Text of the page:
Work with me at washingtonpost.com

Written by Adrian Holovaty on March 8, 2007

Attention, Web developers! We're hiring somebody to work with me at washingtonpost.com.

We're looking for somebody who is really good at making dynamic Web applications, on deadline. You're a great candidate if:

  • You have significant experience building database-driven Web sites.
  • You pick up new technologies very quickly, enjoy learning new things and enjoy opportunities to apply your new knowledge.
  • You're great at cleaning digital information -- parsing data feeds, screen scraping, etc.
  • You enjoy automating things to save people time.
  • You have experience using Django. Ruby on Rails experience is fine, too, if you're willing to unlearn all that black magic. ;-)
  • You have a solid understanding of relational databases and experience with open-source databases, particularly PostgreSQL. (MySQL experience is fine, too.)
  • You are experienced using (X)HTML, CSS, JavaScript, Ajax...yadda yadda yadda.

You get bonus points if:

  • You've contributed to open-source projects.
  • You've launched a side project (or two) on the Web.
  • You have a weblog.
  • You have journalism experience.
  • You are passionate about improving the world through information.

In no particular order, here are some examples of the types of sites you'll be building:

It's a mix of short-deadline projects, long-term projects and general site improvements. There's enough variety to keep it interesting. In most cases, you'll be expected to build a site in a matter of hours or days, not weeks or months. It's an exciting, fast-paced environment.

Why should you take this job?

  • Fun and freedom -- Building Web apps with Django is fun, and you'll have significant say in what your apps should do and how they should work. You won't be a cog in the wheel; in many cases, the development team will be you, or you and I. No requirements documents, if I can help it.
  • Visibility -- Your work will be seen by hundreds of thousands of people -- maybe more -- around the world.
  • Cool tools -- You get to use open-source technologies such as Python, Django and PostgreSQL, and get paid for it.
  • Great people -- Since Day One, I've been continually impressed with the talent and dedication of Washington Post employees. This is the cream of the crop.
  • Great company -- C'mon, it's the Washington Post, one of the most highly reputable news organizations in the world. The Post is, hands down, the most innovative large newspaper company around. You won't find our killer combination -- dedication to quality journalism and willingness to innovate -- at any other company of our size in this industry.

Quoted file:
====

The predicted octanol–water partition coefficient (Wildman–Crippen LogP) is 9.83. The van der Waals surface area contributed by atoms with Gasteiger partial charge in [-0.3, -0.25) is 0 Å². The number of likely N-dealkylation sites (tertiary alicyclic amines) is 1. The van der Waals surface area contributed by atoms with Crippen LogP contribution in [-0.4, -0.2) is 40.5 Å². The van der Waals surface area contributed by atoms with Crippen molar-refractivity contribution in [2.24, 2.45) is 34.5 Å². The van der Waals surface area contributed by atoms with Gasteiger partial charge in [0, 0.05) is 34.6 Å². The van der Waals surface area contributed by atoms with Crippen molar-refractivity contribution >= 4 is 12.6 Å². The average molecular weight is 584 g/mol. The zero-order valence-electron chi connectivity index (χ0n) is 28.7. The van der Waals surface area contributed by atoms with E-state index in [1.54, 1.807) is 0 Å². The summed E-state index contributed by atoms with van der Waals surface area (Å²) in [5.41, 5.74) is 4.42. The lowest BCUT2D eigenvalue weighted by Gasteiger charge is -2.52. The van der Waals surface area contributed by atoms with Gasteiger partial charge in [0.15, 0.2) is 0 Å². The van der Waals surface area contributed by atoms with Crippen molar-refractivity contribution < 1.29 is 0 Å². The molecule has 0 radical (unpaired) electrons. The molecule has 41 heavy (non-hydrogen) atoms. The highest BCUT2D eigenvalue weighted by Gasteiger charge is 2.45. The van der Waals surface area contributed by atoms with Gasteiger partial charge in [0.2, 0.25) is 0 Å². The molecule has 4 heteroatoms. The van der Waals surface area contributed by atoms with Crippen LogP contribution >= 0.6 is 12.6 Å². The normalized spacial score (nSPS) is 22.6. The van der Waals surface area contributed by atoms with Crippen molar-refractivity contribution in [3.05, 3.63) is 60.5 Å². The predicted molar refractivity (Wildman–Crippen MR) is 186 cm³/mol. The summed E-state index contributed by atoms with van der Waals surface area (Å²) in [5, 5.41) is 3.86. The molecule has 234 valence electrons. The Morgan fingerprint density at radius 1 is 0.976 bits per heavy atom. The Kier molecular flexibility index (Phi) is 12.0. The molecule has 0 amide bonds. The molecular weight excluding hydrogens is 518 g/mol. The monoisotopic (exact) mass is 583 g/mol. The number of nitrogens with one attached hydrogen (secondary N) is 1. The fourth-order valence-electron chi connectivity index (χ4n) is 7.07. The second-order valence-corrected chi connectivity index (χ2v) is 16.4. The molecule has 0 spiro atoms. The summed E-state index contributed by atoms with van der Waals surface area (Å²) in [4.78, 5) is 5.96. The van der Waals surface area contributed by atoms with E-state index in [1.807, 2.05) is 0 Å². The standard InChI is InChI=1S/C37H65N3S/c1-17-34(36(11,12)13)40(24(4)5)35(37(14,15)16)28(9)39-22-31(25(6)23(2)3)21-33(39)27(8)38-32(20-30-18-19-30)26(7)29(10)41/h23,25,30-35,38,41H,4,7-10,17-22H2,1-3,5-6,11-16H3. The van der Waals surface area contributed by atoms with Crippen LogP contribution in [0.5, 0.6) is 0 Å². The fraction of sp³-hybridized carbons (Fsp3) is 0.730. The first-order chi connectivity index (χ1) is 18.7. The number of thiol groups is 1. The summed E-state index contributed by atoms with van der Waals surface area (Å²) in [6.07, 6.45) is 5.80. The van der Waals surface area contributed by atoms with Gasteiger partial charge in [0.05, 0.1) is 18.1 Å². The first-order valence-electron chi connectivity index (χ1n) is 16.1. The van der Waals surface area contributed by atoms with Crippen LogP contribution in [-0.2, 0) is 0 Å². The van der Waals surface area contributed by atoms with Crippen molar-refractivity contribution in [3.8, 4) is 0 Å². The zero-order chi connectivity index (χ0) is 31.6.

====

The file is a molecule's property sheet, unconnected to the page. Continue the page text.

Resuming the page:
Journalism experience is not required. A formal computer-science background is not required. I'm much more interested in seeing your work than reading bullets on a resume.

Also, you don't necessarily have to be a designer. Our design team makes things look good.

The job is located in the Washington, D.C., area -- technically, Arlington, Virginia. The washingtonpost.com office is near the Court House Metro stop on the Orange Line.

If you think you're a good fit, contact me. Send some links to work you've done, along with a resume.

Comments

Posted by Markus on March 9, 2007, at 7:48 a.m.:

If you want to preview your future workplace take a look at this cool Apple video profiling washingtonpost.com

Posted by Joe Murphy on March 9, 2007, at 8:27 p.m.:

Hey Adrian, don't you work from Chicago? Is it "work with you" in the virtual sense?

Posted by Adrian on March 9, 2007, at 9:33 p.m.:

Joe: Yes, I work from Chicago, but I'm in DC one week a month, so, if taken literally, this is an offer to "work with me" in the quasi-virtual-but-also-real-life-sometimes sense.

Posted by S├ębastien Fievet on March 10, 2007, at 10:40 a.m.:

Hi Adrian,

Are French people allowed to apply for this job ?

I live in France for the moment, but i want to take off for another country. Do i have my chances ?

Thanks.

Posted by Adrian on March 10, 2007, at 5:34 p.m.:

S├ębastien: I really don't know. We may be able to make things happen for the right candidate, but I can't say for sure. That decision is not mine to make.

Posted by B on March 12, 2007, at 12:38 p.m.:

How I wish that you (and this job) were at the Chicago Tribune.

Posted by Devon Young on March 13, 2007, at 8:09 a.m.:

More and more, it seems Python and Ruby on Rails developers are preferred over PHP ones. I find that interesting. Maybe I should stick my nose in Python.

Posted by Walker Hamilton on March 13, 2007, at 2:42 p.m.:

O'Reilly is talking about you on his radar blog.

Posted by tsal on March 13, 2007, at 4:04 p.m.:

Is it too late to apply for this? Most of my work lately has been in Rails, but only because I couldn't convince project manager types that django was better-suited for the projects..

Posted by Adrian on March 13, 2007, at 5:39 p.m.:

Nope, not too late! It's only been a couple of days, after all.

Posted by tsal on March 28, 2007, at 7:53 a.m.:

Someone from MA tried to call me while I was at work and didn't leave a message.. Was that you? If so, sorry I couldn't answer. If not, ignore this obvious paranoid rant. ;)

Posted by Adrian on March 28, 2007, at 11:38 a.m.:

No, it wasn't me.

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